Kevin Hassett, chairman of the Trump administration’s Council of Economic Advisers, argues that, contrary to public opinion, the Trump tax cuts have already been a rousing success. Hassett’s argument, laid out in a Wall Street Journal op-ed, is that anything that increases the profitability of business by definition helps workers. If you think otherwise, you are some kind of commie.
“Opponents [of the Trump tax cut], echoing leftists from Marx to Piketty, describe those provisions as giveaways to the wealthy at the expense of the working class. They’re wrong,” he says, because, “When profits go up, capital investment goes up, and wages follow.”
There is large amount of data, supported by a deepening field of theory, that suggests something very different. The current economic recovery has seen corporations accumulate large stocks of capital that they have failed to invest. Profits have grown, but — contrary to Hassett’s simple tautology — wages have not followed. There has been a large and persistent increase in the share of national income going to corporate profits:
Economists more curious than Hassett have studied this conundrum and tried to develop some explanations. One school of thought suggests that the economy has become less competitive. Businesses have been able to capture a larger share of economic growth through profit because workers have diminished leverage to bargain for higher wages.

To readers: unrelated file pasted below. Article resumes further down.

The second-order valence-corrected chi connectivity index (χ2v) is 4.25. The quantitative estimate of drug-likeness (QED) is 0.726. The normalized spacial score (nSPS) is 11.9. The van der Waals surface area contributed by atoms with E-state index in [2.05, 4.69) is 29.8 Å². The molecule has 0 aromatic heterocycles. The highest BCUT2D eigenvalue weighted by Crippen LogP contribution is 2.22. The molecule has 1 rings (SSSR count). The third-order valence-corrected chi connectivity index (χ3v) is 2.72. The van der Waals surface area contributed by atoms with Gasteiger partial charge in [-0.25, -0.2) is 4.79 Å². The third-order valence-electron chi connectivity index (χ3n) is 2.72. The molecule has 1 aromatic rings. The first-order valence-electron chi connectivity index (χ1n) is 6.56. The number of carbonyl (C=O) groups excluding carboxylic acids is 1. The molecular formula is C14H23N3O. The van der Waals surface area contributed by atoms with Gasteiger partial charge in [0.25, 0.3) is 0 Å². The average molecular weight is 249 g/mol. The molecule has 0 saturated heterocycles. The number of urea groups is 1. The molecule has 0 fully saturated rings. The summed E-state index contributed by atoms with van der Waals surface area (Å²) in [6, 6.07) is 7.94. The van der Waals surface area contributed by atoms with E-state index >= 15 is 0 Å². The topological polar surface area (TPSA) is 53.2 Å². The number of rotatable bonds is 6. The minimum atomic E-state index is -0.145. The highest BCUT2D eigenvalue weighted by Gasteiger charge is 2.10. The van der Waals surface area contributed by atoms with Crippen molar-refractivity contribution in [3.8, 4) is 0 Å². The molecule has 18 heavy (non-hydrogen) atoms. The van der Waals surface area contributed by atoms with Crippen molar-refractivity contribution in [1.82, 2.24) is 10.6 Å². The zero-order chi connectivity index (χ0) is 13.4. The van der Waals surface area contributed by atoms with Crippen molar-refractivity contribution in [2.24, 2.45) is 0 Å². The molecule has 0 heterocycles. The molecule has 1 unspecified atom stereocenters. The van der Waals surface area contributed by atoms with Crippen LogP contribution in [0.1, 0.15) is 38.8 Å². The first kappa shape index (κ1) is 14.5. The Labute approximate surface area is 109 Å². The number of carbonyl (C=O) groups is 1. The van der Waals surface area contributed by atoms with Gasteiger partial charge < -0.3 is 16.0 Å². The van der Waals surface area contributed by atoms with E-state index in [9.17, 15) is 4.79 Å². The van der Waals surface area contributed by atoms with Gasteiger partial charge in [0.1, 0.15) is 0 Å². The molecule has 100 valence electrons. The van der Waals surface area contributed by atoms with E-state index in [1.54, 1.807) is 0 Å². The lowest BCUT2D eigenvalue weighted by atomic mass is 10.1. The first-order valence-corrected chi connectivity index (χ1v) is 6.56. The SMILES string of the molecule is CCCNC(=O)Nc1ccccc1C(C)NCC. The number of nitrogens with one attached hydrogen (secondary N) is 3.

Hassett’s response to these challenges is to assume they cannot be true because it would be an indictment of capitalism. “The tax bill delivered a much-needed boost to capital-starved American workers,” he asserted. Are American businesses, sitting on massive reserves of cash, actually “capital-starved”? Hassett assumes they must be.
“Perhaps it is a time to put aside the archaic notion that the conflict between capital and labor is the central story of our society,” he concludes. “In a modern competitive economy, workers do well when their employers do.” The whole objection, of course, is that the economy might not be optimally competitive, as evidenced by the fact that workers have not done well even when their employers have.
Republicans often object when Democrats describe their economic agenda as giving more money to the wealthy and assuming the benefit will “trickle down.” But Hassett’s arguments makes it perfectly clear this is exactly what they believe.